Some of the old pilings stand entwined in cable in the water - sentinels of days past when they held up old piers perhaps, now at haphazard angles in the canal. Graceful in a sad way...

There were several barges and tugs along the canal today. Some were inspecting bridges, some dredging, some harvesting wood and trees that had fallen into the water. One barge/tug (Erie) that we came up to were getting ready to close the canal behind us to work on a bridge and had heard we were coming so waited for us to pass before closing it. It was funny because it was a beautiful tug (The Erie) so I had to take a picture of it as I passed. After I did, I noticed the tugboat captain was taking my picture in return, and the guy on the barge was snapping a picture of us with his camera phone. We all cracked up - it was funny - I guess you had to be there.

The lock tenders are curious about us and quite courteous. They're quite a breed apart - very special people. I'm convinced they're the friendliest people on earth. Everyone we've met so far has been so wonderful - it amazes me. They take care of you - like you're family - they radio ahead to let the next lock or lift bridge know that you're coming. One couple got yelled at the next day because they didn't show up (decided to stay the night somewhere) so the lock tender was quite concerned about them LOL.

It was hot getting in tonight and after tying up, a shower was in order, then we made Thai peanut chicken for dinner, only I couldn't find my peanuts so used cashews in place. Didn't turn out bad... It feels good to get caught up on the journal...

There's more to Ilion than meets the eye. The Marina and RV Park where we stayed has newer facilities as a result of a grant through a member item from Senator James Seward and other programs from the village. Wi-fi (which I'm currently using to catch up on my journal, grills, blacktop, washers and dryers (pay type) a Veterans Memorial wall and a few other things to attract the RVs and boaters to the village. Very nice - I might add.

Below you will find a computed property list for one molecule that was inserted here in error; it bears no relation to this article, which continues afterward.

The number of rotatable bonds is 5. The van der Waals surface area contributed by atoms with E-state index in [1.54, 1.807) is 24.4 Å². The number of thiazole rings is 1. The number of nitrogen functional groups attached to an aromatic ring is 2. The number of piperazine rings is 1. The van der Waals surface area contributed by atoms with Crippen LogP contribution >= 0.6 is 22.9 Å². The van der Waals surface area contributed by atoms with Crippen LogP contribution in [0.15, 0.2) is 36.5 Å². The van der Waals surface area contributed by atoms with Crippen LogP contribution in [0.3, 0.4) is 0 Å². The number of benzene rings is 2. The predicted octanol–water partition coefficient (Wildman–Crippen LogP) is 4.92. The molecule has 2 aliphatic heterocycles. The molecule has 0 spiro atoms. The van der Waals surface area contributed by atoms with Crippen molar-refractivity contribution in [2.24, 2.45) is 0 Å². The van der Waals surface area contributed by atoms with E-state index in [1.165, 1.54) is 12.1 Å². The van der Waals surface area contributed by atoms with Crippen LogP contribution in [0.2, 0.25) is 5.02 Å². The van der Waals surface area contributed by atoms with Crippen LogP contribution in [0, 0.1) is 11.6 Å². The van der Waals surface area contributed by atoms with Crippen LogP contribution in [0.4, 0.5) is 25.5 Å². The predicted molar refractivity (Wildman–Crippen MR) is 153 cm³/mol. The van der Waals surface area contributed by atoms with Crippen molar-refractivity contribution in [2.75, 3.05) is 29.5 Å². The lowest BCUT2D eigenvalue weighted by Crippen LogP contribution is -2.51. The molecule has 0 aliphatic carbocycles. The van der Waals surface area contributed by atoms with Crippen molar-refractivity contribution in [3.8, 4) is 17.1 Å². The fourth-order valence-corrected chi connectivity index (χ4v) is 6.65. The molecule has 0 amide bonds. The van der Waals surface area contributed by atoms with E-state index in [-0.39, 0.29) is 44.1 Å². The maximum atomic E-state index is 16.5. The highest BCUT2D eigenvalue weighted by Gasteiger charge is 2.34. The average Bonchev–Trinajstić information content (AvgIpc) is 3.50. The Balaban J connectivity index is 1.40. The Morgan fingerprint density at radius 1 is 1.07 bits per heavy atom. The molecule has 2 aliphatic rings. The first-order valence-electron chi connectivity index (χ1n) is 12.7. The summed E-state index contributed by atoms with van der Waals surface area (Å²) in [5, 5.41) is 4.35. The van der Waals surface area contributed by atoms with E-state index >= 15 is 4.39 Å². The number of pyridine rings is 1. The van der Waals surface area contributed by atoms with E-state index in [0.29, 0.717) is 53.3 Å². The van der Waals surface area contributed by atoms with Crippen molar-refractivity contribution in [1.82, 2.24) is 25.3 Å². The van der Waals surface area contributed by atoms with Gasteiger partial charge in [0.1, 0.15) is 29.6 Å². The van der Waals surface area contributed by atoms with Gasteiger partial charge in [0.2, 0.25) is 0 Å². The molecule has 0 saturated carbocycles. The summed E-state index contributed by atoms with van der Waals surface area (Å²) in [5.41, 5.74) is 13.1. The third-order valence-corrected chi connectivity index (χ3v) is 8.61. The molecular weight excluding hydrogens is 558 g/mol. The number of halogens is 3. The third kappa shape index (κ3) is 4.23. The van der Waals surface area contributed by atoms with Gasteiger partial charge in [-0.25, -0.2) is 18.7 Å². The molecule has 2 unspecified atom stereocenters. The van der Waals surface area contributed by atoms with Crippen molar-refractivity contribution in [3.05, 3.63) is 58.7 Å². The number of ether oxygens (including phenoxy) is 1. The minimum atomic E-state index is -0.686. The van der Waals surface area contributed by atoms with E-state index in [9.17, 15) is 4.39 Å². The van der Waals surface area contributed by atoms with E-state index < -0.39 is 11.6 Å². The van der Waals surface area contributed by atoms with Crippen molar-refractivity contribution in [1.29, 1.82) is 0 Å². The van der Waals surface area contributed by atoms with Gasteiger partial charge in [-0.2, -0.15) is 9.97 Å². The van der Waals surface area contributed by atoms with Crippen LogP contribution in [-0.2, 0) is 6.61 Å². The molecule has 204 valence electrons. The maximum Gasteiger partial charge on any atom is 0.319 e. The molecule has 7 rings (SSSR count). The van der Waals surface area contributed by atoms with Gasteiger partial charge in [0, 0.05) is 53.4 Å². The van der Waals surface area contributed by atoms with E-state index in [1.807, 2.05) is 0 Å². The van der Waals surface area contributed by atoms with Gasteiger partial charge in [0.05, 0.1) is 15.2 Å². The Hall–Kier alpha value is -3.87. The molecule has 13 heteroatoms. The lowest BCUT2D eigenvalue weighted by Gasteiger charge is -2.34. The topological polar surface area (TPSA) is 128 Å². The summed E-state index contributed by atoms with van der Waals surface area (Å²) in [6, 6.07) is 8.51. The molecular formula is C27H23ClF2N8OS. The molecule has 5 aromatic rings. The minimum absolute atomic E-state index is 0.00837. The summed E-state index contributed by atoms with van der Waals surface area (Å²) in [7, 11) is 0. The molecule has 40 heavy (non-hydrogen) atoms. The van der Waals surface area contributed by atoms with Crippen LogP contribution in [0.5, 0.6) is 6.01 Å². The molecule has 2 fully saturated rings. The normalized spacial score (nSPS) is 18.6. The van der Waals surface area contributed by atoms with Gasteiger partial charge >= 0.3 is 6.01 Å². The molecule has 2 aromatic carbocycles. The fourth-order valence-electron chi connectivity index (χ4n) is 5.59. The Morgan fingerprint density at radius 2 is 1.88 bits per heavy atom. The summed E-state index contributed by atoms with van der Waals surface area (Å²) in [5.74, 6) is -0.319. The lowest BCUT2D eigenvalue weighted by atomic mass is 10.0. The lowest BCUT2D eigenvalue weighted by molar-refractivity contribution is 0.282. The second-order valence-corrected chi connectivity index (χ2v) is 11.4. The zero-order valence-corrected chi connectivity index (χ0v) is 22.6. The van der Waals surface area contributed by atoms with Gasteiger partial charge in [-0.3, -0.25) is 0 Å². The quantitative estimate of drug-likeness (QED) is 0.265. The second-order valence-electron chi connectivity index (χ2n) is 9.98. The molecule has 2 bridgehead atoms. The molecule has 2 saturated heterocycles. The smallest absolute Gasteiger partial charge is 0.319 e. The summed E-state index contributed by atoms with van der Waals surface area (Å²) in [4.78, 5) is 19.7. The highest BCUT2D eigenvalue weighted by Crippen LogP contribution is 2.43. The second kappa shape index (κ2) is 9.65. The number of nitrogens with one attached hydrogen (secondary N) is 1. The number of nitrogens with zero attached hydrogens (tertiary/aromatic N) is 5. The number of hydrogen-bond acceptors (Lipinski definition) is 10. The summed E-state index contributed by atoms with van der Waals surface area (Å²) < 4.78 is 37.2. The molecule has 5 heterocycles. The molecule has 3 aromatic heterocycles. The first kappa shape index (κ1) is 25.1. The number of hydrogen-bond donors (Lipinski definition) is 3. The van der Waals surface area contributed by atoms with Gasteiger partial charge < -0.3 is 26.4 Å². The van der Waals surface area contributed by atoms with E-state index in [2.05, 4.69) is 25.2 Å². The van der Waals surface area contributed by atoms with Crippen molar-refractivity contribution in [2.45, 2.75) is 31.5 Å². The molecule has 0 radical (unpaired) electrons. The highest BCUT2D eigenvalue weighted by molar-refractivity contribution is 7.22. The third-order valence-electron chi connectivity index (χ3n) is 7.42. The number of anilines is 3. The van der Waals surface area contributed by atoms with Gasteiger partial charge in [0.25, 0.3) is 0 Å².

A little history of Ilion (a Village in Herkimer County). Ilion (pronounced Ill-E-on) is a name for the ancient city of Troy. It was settled by Palatine Germans around 1725 along Steele's Creek that flows through the village into the Mohawk River. After the American Revolution the community started to flourish with mills, etc. but went through a name change of New London and some of the buildings still have London on them. In 1816 Eliphalet Remington created his first gun, later to become Remington Arms Company and the village continued to grow when the Erie Canal was finished in 1825. In 1843 the citizens wanted a post office but Remington rejected the use of his name for the village so the name Ilion was eventually decided on. So anyone wanting to know where Remington guns began? Yup, right here...

09/05/2008 | Bill
Good Morning, Just thought I would let you know I love reading the blogs, please keep them coming. Us at work are trying to follow your course on the map. We found Ilion but cannot find the lock you are describing. Pictures are awesome. I close my eyes and try to imagine the wind on my face and a full sail then I realize its my coworker blowing on my forehead. LOL take care and I will try and respond to the blogs more often. Bill
Crossing Oneida Lake
Partly cloudy high 80s
09/03/2008, Sylvan Beach

Partly cloudy but calm out this morning. We didn't leave until 9 am but the lake was pretty calm all the way across. There was mostly fisherman out today, and mostly in the channel where we had to stay. We got across the lake in 3 hours (hey that was pretty good - 5-6 knots is our cruising speed remember). After getting in we tied up to the wall and I was amazed at the place.

As you approach Sylvan Beach, it looks like a carnival is set up on the port side of the boat. There's a long stretch of beach, boardwalk and an amusement park. It's a quaint little coastal town with a feeling of "the past" about it. Where we tied up there were cottages just down from the small, deserted amusement park. I was shocked to find you could actually walk through the park while there was nobody there. We wandered through it - it had a fun house with huge scary clown faces painted above it looking down at you, a target shooting gallery, arcade, roller coaster, tilt o wheel, tea cups, gravity drop, carousel, Ferris wheel, etc... like the old Edgewater, or Coney Island. As you walked through it- it was eerie seeing all the lemonade stands, cotton candy and ice cream stands just sitting there empty. It left me feeling sad to see it standing so empty. I can imagine this place in the summer when it's open and the beach is hopping! Everything is filled to capacity.

They have a couple of very nice restaurants right in front of the amusement park on the canal and we at at the Canal View Café (they have a wonderful view of the lake for sunsets - glorious). It's a wonderful old restaurant with memorabilia going back to the 1800s of life here along the lake and canal. Full menu with lots of nostolgia and atmosphere - the bygone days of Sylvan Beach. We both got the clam dinner with potatoes, salad and rolls - very reasonable price $9.99 but the beer was $3.50 and ice tea $2.00 - yikes - if you come here great food but check out the drink prices before ordering.